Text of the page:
The dreaded G-word has been tossed around much lately, from San Francisco’s Google bus blockades to Spike Lee’s whip-smart knowledge dropping at the Pratt Institute in Brooklyn. Gentrification is sweeping the nation, stirring up a hornet’s nest of rationalizing and resistance alike. Coast to coast, we’ve got a problem on our hands. This is especially true here in Rip City.
Despite what the “smart growth” urbanists and developers appearing on NPR will tell you, there is no benefit to gentrification. Those who argue there’s a good side are likely deliberately to trying confuse revitalization with gentrification. To be clear, the term gentrification is derived from the word ‘gentry’, which literally translates as ‘upper class’. Improving a neighborhood for those who live there is not gentrification. Improving a neighborhood solely for a wealthier class who will replace the existing residents is what we’re talking about here, and it is not some unintentional byproduct. Claiming that a gentrified neighborhood has ridden itself of crime or poverty is absurd. You’ve only moved the poverty somewhere else while ignoring the economic causation of crime.
We all agree that people being priced out of their homes by soaring rents is wrong – unless you’re the one profiting from the capital housing market, in which case, it’s unlikely you’re reading this blog. It seems, however, most Portlanders talk of gentrification in terms of abstraction. It’s not something they’ve had to personally struggle with. They likely have little historical knowledge of Portland’s racist housing policies, and how these cycles of divestment and “urban renewal” have preyed upon economically disadvantaged classes. People of color have been hit hardest in this town by gentrification. Albina’s black population is a fraction of what it was a generation ago as families are priced out, forced to the slightly cheaper outskirts of the city.
It’s with sad irony that the threat of gentrification finally coming to beloved Southeast Portland has riled white folk mostly over the loss of their precious food carts. However, if you look at the numbers, inner Southeast is hurting a lot more than you’d think, and the people living there, myself included, might be more at risk than we’d imagined.In my census tract, which comprises much of the Buckman neighborhood, the median household income is only $19,913, and the number of residents living below the poverty line is almost 26%. This isn’t deep East Portland, this is the middle of the city core. Yet despite this staggeringly low income level, the median house price for the same tract is $376,494.00 – literally 18 times the annual income of the average wage-earner here. And the average monthly rent for just a single bedroom apartment in the inner core is $1,039.25. Without financial assistance, somebody earning $19,913 would need to spend 60% of their income on solo renting in this neighborhood. It’s been suggested this vast divide between income and price could partly be due to a high number of REACH rentals in Buckman. I’m currently researching more into this. To find data on your own part of town, check out the handy interactive map here at City-Data.com.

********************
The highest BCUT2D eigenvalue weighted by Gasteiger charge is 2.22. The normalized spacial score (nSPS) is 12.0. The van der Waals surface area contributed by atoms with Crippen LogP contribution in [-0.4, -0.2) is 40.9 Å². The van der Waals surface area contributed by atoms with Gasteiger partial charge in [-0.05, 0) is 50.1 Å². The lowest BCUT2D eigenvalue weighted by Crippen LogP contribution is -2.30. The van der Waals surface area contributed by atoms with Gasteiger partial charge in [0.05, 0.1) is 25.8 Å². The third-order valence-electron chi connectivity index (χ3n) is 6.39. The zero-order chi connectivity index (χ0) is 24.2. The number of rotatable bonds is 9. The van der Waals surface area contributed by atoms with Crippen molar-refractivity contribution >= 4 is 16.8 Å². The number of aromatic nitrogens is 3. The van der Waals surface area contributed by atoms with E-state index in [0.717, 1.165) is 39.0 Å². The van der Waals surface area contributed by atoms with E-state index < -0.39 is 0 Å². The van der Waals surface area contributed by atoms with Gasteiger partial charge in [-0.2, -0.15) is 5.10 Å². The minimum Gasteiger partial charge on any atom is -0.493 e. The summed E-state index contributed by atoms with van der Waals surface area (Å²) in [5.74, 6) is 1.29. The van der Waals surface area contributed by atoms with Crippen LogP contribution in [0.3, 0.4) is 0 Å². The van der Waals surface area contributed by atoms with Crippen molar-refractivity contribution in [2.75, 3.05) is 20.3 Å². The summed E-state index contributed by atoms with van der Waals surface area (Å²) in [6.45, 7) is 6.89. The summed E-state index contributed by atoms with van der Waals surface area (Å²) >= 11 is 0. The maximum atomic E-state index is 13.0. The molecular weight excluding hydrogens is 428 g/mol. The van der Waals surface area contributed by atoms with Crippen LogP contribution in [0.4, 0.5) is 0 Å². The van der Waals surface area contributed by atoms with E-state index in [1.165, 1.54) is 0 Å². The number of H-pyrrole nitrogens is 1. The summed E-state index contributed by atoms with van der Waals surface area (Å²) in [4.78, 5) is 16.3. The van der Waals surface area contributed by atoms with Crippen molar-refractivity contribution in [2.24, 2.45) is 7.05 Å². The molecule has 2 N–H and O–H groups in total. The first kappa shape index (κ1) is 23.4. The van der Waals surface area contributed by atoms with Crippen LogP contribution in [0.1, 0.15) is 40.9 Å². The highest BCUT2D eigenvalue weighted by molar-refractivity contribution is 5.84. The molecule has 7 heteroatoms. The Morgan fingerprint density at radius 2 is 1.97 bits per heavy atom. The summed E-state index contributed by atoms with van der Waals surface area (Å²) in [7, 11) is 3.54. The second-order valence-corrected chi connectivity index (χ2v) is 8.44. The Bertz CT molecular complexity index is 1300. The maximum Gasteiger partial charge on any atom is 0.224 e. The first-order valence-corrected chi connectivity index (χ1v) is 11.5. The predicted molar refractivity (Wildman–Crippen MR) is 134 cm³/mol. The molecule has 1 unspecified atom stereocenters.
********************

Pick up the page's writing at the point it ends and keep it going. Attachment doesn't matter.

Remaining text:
What’s truly scary is that this area of town is about to become ground-zero for massive new housing developments. The argument that rental prices will stabilize if the supply is increased simply aren’t based in reality. I’ve personally spoken with several property managers who all say the same thing: rents are determined by averages, not availability. Building owners instruct their managers to survey other local buildings, determining “market values”. They’ll then proceed to increase rents above this average to whatever percentage they believe they can get away with.
It’s called speculation for a very good reason, and it has nothing to do with trite notions of supply and demand. When hundreds of property owners are all playing this game, it’s not hard to see why the rent is too damn high.
Overall, the rent in Portland is skyrocketing. What Chuck Palahniuk cherished as an affordable city a decade ago has seen the rental consumer price index far outpace general inflation, while wages for service class workers have virtually stagnated. From 2006 through 2013, rental prices in Portland jumped 25.38 %. I can honestly say throughout that same period, I make no more money now than I did 8 years ago. Few people I know are fairing much better.
Portland doesn’t have many of the common tools to fight gentrification. Inclusionary zoning is illegal in Oregon. Rent control is something few in elected office will talk about. Yet solutions need to be sought. For perenial communities who’ve made Portland worth moving to in the first place – and for incoming transplants infusing new creative vibrancy, we need to make Portland accessible and affordable to all. We need to build a Right to the City movement.
Please join Rebel Metropolis and friends on your bicycle June 9th at Col. Summers Park at 5:30pm. We’ll be touring some scenes of the gentrification crime, and we’ll be talking about community-based solutions to the housing affordability crisis threatening our city.
See you in the streets.
Disclaimer: I’m not much of a numbers person, so admittedly this post doesn’t paint a very complete picture. Feel free to add links to any data you’ve researched in the comments below.